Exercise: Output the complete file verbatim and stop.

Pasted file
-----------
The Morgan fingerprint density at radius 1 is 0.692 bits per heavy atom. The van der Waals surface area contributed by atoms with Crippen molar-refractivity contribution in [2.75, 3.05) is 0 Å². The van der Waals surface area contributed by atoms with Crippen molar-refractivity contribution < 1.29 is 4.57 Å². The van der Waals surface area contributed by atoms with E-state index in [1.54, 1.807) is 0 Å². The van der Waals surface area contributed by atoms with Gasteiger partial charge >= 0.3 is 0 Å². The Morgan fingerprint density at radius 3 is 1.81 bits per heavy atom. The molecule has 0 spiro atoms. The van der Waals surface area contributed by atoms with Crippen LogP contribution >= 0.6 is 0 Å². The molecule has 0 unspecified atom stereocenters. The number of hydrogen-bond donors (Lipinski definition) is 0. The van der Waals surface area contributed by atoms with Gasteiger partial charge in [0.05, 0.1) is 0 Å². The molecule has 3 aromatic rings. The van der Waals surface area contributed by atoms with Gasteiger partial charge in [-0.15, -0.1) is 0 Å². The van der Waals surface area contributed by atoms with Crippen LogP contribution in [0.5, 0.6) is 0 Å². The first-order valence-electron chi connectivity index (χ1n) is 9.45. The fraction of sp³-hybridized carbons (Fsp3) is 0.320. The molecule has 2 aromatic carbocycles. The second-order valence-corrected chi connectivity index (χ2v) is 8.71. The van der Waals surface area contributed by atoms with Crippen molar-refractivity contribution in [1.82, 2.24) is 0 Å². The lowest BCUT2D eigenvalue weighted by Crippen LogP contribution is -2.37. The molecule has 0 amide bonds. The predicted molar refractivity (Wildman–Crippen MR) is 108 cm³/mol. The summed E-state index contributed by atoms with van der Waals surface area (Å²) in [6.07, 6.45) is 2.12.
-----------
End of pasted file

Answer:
The Morgan fingerprint density at radius 1 is 0.692 bits per heavy atom. The van der Waals surface area contributed by atoms with Crippen molar-refractivity contribution in [2.75, 3.05) is 0 Å². The van der Waals surface area contributed by atoms with Crippen molar-refractivity contribution < 1.29 is 4.57 Å². The van der Waals surface area contributed by atoms with E-state index in [1.54, 1.807) is 0 Å². The van der Waals surface area contributed by atoms with Gasteiger partial charge >= 0.3 is 0 Å². The Morgan fingerprint density at radius 3 is 1.81 bits per heavy atom. The molecule has 0 spiro atoms. The van der Waals surface area contributed by atoms with Crippen LogP contribution >= 0.6 is 0 Å². The molecule has 0 unspecified atom stereocenters. The number of hydrogen-bond donors (Lipinski definition) is 0. The van der Waals surface area contributed by atoms with Gasteiger partial charge in [0.05, 0.1) is 0 Å². The molecule has 3 aromatic rings. The van der Waals surface area contributed by atoms with Gasteiger partial charge in [-0.15, -0.1) is 0 Å². The van der Waals surface area contributed by atoms with Crippen LogP contribution in [0.5, 0.6) is 0 Å². The first-order valence-electron chi connectivity index (χ1n) is 9.45. The fraction of sp³-hybridized carbons (Fsp3) is 0.320. The molecule has 2 aromatic carbocycles. The second-order valence-corrected chi connectivity index (χ2v) is 8.71. The van der Waals surface area contributed by atoms with Crippen molar-refractivity contribution in [1.82, 2.24) is 0 Å². The lowest BCUT2D eigenvalue weighted by Crippen LogP contribution is -2.37. The molecule has 0 amide bonds. The predicted molar refractivity (Wildman–Crippen MR) is 108 cm³/mol. The summed E-state index contributed by atoms with van der Waals surface area (Å²) in [6.07, 6.45) is 2.12.